Pioneer Data Complements Fisher-Collected Data to Explain Ocean Processes and Fish Distributions

[media-caption path="" link="#"]Michael Marchetti readies a portable CTD for deployment off the stern of the F/V Captain Robert. Credit: Commercial Fisheries Research Foundation.[/media-caption]

Since 2014, fishers in southern Rhode Island and scientists from Woods Hole Oceanographic Institution (WHOI) have been working collaboratively to share data and learn from one another. For the past seven years, fishers have been collecting oceanographic data through the Commercial Fisheries Research Foundation’s (CFRF) Shelf Research Fleet and WHOI has shared data collected by the Pioneer Array.

Through this partnership, fishers have come to value data from the Shelf Research Fleet and the Pioneer Array, as well as the insights of researchers who have spent years studying some of the most productive fisheries in U.S. waters. WHOI provides Pioneer data to fishers, and fishers provide oceanographic data collected during their normal fishing operations using CTDs which measure conductivity, temperature and depth information through the CFRF/WHOI Shelf Research Fleet. When the CTDs are brought onboard they wirelessly communicate the temperature data to an iPad where fishermen can view oceanographic conditions and ultimately upload the data to scientists. These CTD measurements provide the physical properties of sea water, which help determine the location and composition of the catch.

[caption id="attachment_20251" align="alignright" width="300"] Fisher Michael Marchetti (left) and WHOI scientist Glen Gawarkiewicz discuss data collected by a portable CTD. Credit: Commercial Fisheries Research Foundation.[/caption]

“This arrangement is a good example of how if people are willing to listen and really learn to value issues that are going on for another group, remarkable things can occur,” said Glen Gawarkiewicz, a WHOI researcher who leads the CFRF -WHOI Shelf Research Fleet.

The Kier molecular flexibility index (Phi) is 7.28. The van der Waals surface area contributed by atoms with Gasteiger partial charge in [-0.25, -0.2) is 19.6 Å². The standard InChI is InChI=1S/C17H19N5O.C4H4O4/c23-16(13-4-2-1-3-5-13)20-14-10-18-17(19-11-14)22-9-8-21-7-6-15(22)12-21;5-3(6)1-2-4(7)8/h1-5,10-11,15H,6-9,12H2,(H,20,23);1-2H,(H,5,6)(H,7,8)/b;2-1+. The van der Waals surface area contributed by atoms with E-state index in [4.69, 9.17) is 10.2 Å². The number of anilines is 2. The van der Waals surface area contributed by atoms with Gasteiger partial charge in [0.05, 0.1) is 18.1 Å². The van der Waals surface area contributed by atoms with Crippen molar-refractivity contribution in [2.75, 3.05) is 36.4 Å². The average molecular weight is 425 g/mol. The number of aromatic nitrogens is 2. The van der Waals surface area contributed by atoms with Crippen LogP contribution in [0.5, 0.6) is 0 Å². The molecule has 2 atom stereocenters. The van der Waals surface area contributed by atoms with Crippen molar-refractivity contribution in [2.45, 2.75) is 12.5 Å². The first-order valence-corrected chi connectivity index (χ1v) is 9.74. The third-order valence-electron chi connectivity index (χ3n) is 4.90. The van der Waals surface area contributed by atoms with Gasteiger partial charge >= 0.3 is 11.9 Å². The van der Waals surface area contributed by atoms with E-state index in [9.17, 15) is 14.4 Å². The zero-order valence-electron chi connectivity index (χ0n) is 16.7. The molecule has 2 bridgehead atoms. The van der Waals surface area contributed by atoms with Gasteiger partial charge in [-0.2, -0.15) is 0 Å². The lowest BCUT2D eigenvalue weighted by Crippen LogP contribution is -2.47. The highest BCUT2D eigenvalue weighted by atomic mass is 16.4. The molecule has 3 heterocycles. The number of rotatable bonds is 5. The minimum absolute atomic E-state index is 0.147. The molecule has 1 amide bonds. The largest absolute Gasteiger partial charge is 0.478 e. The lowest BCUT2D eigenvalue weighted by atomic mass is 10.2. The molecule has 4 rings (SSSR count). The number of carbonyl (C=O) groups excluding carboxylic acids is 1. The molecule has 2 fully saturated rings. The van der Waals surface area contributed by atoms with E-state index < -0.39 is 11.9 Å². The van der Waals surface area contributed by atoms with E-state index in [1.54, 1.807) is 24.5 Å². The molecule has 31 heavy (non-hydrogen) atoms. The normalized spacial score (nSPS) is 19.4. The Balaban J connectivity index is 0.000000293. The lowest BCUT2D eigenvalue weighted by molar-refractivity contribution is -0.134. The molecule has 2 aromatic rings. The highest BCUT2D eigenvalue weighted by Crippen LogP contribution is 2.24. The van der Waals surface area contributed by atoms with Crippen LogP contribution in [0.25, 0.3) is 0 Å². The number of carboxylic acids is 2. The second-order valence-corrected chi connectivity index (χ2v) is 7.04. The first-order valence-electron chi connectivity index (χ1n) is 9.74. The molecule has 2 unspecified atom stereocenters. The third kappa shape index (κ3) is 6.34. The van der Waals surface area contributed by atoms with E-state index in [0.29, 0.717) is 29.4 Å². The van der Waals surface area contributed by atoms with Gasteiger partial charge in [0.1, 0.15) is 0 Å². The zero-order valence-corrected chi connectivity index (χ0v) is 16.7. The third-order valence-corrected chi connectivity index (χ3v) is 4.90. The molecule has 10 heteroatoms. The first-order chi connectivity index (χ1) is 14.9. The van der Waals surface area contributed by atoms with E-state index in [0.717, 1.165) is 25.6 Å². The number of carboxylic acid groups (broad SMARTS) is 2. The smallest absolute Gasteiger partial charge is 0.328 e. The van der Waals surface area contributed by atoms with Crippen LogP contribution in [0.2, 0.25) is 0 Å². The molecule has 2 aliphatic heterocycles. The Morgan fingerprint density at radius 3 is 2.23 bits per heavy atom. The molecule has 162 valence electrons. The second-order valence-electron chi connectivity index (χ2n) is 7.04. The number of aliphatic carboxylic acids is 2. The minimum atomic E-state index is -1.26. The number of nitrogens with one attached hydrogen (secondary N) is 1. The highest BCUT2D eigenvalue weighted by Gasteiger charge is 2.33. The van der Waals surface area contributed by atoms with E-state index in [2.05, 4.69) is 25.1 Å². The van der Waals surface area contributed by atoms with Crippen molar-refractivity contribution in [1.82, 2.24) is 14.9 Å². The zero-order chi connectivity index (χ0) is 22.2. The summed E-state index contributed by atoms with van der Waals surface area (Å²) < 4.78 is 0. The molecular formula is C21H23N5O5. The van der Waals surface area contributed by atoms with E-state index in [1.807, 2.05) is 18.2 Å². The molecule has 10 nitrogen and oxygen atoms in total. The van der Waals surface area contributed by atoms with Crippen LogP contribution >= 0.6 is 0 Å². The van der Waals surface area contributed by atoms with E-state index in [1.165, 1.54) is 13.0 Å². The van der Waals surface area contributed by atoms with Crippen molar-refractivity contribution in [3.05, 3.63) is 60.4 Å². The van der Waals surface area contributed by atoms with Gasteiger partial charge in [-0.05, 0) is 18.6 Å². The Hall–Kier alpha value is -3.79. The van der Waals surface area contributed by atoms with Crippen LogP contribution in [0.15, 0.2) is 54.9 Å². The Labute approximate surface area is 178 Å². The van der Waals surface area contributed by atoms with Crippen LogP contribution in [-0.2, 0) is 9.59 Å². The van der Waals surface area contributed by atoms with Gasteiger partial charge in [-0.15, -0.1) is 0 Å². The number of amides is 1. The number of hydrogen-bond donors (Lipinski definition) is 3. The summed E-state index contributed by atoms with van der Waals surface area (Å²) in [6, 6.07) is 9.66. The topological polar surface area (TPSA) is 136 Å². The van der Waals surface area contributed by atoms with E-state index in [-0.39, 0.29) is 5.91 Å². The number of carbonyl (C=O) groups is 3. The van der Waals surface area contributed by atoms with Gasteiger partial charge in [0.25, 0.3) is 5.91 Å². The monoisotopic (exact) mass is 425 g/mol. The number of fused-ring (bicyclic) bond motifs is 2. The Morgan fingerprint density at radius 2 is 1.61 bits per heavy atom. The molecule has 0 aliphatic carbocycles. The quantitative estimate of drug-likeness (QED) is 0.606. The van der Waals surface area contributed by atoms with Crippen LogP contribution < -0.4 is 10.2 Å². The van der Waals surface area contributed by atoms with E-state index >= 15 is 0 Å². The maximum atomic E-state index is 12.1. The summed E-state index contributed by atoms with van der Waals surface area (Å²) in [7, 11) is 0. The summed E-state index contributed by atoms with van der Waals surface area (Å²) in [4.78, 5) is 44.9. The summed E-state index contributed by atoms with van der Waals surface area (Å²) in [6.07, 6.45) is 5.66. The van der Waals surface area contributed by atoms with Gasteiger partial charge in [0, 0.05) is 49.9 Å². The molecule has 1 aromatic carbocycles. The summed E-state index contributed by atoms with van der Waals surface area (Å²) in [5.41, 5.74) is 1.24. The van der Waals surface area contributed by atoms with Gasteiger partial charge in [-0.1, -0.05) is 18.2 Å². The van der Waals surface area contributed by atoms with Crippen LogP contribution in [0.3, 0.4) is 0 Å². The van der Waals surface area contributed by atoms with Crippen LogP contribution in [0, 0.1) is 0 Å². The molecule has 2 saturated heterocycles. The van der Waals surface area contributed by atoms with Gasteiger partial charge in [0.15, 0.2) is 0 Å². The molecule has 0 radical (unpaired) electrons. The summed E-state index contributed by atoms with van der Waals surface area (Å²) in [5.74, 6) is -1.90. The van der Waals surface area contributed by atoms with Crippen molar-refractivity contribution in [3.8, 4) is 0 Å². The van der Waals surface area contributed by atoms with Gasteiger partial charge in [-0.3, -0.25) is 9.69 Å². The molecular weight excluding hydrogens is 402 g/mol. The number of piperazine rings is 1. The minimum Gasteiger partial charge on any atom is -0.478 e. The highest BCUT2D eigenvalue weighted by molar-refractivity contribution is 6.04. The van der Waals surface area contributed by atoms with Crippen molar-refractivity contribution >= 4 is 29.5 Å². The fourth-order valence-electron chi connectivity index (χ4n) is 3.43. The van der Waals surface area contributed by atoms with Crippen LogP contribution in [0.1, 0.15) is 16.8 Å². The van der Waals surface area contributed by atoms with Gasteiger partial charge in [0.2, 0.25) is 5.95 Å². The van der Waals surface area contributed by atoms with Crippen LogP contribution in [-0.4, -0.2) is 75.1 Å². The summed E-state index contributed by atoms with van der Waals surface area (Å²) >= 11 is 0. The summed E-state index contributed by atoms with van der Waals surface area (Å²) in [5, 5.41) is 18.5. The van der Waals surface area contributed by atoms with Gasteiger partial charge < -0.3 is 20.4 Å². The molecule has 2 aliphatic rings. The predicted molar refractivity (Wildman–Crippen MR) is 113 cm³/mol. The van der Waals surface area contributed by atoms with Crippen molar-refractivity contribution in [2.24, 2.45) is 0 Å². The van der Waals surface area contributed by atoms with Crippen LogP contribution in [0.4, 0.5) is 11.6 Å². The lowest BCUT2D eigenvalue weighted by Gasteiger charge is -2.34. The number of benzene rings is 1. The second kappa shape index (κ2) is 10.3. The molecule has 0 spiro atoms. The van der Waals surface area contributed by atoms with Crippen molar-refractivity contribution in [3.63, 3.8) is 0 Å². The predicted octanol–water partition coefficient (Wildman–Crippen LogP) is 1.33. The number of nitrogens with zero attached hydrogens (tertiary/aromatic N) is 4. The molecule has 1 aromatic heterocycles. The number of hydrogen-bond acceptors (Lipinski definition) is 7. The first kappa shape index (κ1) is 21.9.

In December, Gawarkiewicz visited the sea surface temperature website maintained by Rutgers University. There he noticed a sea surface temperature image that seemed to suggest a patch of warm, salty water known as a warm core ring forming directly adjacent to the continental shelf in the vicinity of the Pioneer Array. Warm core rings form when the Gulf Stream becomes unstable. These meanders  can break off forming a swirling mass of water dozens of miles across, with warm water at the center that can be transported away from the Gulf Stream and into normally cold coastal waters of New England. Once there, such eddies can disrupt ecosystems and affect weather patterns for weeks.

[caption id="attachment_20250" align="alignleft" width="300"] Newport Rhode Island lobsterman James Violet (foreground) reviews oceanographic data collected via CTDs on WHOI provided iPads. Credit: Commercial Fisheries Research Foundation.[/caption]

Gawarkiewicz then went to the Ocean Observatories Initiative data portal and made plots that confirmed the existence of high-salinity surface water near one of Pioneer’s offshore moorings and  near the seafloor of one of the array’s inshore moorings. The conditions, he said, were very much like an event in January 2017 in which fish normally associated with warm Gulf Stream waters were caught near Block Island. The event in January 2017 was initially identified in Shelf Research Fleet data and then confirmed in Pioneer Array glider data analyzed by Robert Todd of WHOI.